MW: My favorite factoid is that I'm too tall to be a Rockette -- I think the cutoff is 5'10". But, like, I don't lose sleep over that one. My height probably kept me from dating in high school, but again, I think there are a whole slew of other factors there.

SS: Where I’ve lacked in confidence socially, I gained it professionally. People take me seriously, and I sort of naturally end up in positions of leadership.

JG: I have never in my life been able to do a pull-up. I blame it on my height.

KC: I definitely swiped more cookies than average from the top shelf when I was little thanks to topping out at around 5'9" at age 14.

 

What’s the most badass thing about being a tall woman?

MW: Society loves to infantilize women in a way that grosses me out, and it's hard to infantilize a tall woman.

SS: Walking down the street. I do sort of feel, regularly, like I could conquer the world when I’m walking down the street. You get a lot of momentum.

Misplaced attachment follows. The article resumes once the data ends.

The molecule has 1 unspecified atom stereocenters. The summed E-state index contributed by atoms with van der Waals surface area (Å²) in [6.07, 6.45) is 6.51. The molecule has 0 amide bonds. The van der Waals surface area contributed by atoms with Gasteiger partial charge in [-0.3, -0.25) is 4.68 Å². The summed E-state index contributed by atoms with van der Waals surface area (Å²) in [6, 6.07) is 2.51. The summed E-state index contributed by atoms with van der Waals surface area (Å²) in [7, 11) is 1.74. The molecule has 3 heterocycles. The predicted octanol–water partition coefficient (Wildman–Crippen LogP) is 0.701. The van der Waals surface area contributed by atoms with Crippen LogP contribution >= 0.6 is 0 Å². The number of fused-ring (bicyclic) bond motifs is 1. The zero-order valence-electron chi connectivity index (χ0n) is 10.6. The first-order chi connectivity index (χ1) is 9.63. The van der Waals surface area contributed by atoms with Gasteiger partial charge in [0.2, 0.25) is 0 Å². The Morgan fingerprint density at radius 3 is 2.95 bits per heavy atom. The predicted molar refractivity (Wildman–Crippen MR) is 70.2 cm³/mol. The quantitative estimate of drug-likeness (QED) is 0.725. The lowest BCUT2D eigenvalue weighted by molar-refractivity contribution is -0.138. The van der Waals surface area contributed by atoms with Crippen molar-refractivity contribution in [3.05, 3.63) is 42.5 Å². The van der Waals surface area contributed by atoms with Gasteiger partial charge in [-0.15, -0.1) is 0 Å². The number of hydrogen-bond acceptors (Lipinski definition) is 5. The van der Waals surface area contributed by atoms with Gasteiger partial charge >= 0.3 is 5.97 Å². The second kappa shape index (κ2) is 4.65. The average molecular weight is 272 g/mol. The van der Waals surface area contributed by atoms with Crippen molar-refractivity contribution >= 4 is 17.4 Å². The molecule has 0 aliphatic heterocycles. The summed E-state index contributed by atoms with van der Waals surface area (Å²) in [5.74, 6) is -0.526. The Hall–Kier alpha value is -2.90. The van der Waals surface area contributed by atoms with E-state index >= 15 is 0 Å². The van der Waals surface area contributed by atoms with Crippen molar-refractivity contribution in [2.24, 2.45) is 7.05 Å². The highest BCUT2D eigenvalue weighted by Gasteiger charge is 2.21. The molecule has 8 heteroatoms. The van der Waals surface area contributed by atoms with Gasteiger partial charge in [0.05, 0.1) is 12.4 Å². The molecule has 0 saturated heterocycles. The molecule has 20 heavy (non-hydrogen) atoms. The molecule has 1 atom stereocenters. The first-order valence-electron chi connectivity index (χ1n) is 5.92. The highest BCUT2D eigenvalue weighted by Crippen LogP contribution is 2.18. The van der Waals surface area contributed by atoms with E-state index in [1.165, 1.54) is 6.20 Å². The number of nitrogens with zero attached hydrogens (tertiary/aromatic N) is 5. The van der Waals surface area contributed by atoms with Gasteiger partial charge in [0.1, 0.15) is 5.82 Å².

JG: The space you get/learn/are able to take up on the dance floor.

KC: I think being tall makes you stand out in most groups. As with any kind of difference you have to learn to own it. If you can learn to own something that's different about you, you're a badass.

 

Do you think height lends itself to analysis the same way gender might? What about humor? 

MW: Oh, totally. But also I perceive a correlation between my height and my sense of humor. I come from funny stock to begin with, but I think I cultivated my specific brand of humor in order to offset the fact that a lot of people find my height intimidating.

SS: I don’t think it’s the same, because it doesn’t have specific histories of oppression.  But, it is another lens on difference, and I think we are all, as a global community, doing a lot of processing around how to accept difference in the face of a natural human instinct of feeling safe when we’re the same.